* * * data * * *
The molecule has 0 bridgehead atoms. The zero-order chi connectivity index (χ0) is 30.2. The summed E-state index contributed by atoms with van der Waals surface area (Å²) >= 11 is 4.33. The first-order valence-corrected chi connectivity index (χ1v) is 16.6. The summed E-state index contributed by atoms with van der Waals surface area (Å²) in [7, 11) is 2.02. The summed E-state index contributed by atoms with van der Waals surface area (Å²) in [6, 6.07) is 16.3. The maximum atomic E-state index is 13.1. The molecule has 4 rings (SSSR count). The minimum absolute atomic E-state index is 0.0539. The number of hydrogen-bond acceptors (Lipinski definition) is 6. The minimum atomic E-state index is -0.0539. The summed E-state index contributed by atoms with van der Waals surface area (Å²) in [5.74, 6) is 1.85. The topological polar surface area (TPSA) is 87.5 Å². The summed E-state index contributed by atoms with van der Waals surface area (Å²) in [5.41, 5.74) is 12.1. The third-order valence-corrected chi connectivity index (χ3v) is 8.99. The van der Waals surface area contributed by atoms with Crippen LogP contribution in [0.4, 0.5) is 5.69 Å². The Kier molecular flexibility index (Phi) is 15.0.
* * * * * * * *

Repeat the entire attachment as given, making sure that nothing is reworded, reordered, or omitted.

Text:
The molecule has 0 bridgehead atoms. The zero-order chi connectivity index (χ0) is 30.2. The summed E-state index contributed by atoms with van der Waals surface area (Å²) >= 11 is 4.33. The first-order valence-corrected chi connectivity index (χ1v) is 16.6. The summed E-state index contributed by atoms with van der Waals surface area (Å²) in [7, 11) is 2.02. The summed E-state index contributed by atoms with van der Waals surface area (Å²) in [6, 6.07) is 16.3. The maximum atomic E-state index is 13.1. The molecule has 4 rings (SSSR count). The minimum absolute atomic E-state index is 0.0539. The number of hydrogen-bond acceptors (Lipinski definition) is 6. The minimum atomic E-state index is -0.0539. The summed E-state index contributed by atoms with van der Waals surface area (Å²) in [5.74, 6) is 1.85. The topological polar surface area (TPSA) is 87.5 Å². The summed E-state index contributed by atoms with van der Waals surface area (Å²) in [5.41, 5.74) is 12.1. The third-order valence-corrected chi connectivity index (χ3v) is 8.99. The van der Waals surface area contributed by atoms with Crippen LogP contribution in [0.4, 0.5) is 5.69 Å². The Kier molecular flexibility index (Phi) is 15.0.